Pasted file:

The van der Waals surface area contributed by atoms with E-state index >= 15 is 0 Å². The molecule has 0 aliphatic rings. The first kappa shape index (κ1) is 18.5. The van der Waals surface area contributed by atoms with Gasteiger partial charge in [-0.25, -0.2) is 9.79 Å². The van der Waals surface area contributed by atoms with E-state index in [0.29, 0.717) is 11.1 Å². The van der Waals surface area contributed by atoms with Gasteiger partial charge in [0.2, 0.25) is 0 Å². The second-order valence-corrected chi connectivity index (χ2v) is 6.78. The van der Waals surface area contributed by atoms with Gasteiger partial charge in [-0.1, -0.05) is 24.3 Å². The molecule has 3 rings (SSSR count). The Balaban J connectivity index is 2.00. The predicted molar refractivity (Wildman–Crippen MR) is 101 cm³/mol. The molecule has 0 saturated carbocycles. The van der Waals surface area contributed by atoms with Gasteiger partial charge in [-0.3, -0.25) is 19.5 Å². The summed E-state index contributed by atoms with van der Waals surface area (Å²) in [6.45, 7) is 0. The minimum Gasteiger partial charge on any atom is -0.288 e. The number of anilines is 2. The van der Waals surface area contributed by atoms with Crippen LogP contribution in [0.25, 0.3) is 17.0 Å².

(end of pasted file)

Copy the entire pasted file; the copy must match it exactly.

The van der Waals surface area contributed by atoms with E-state index >= 15 is 0 Å². The molecule has 0 aliphatic rings. The first kappa shape index (κ1) is 18.5. The van der Waals surface area contributed by atoms with Gasteiger partial charge in [-0.25, -0.2) is 9.79 Å². The van der Waals surface area contributed by atoms with E-state index in [0.29, 0.717) is 11.1 Å². The van der Waals surface area contributed by atoms with Gasteiger partial charge in [0.2, 0.25) is 0 Å². The second-order valence-corrected chi connectivity index (χ2v) is 6.78. The van der Waals surface area contributed by atoms with Gasteiger partial charge in [-0.1, -0.05) is 24.3 Å². The molecule has 3 rings (SSSR count). The Balaban J connectivity index is 2.00. The predicted molar refractivity (Wildman–Crippen MR) is 101 cm³/mol. The molecule has 0 saturated carbocycles. The van der Waals surface area contributed by atoms with Gasteiger partial charge in [-0.3, -0.25) is 19.5 Å². The summed E-state index contributed by atoms with van der Waals surface area (Å²) in [6.45, 7) is 0. The minimum Gasteiger partial charge on any atom is -0.288 e. The number of anilines is 2. The van der Waals surface area contributed by atoms with Crippen LogP contribution in [0.25, 0.3) is 17.0 Å².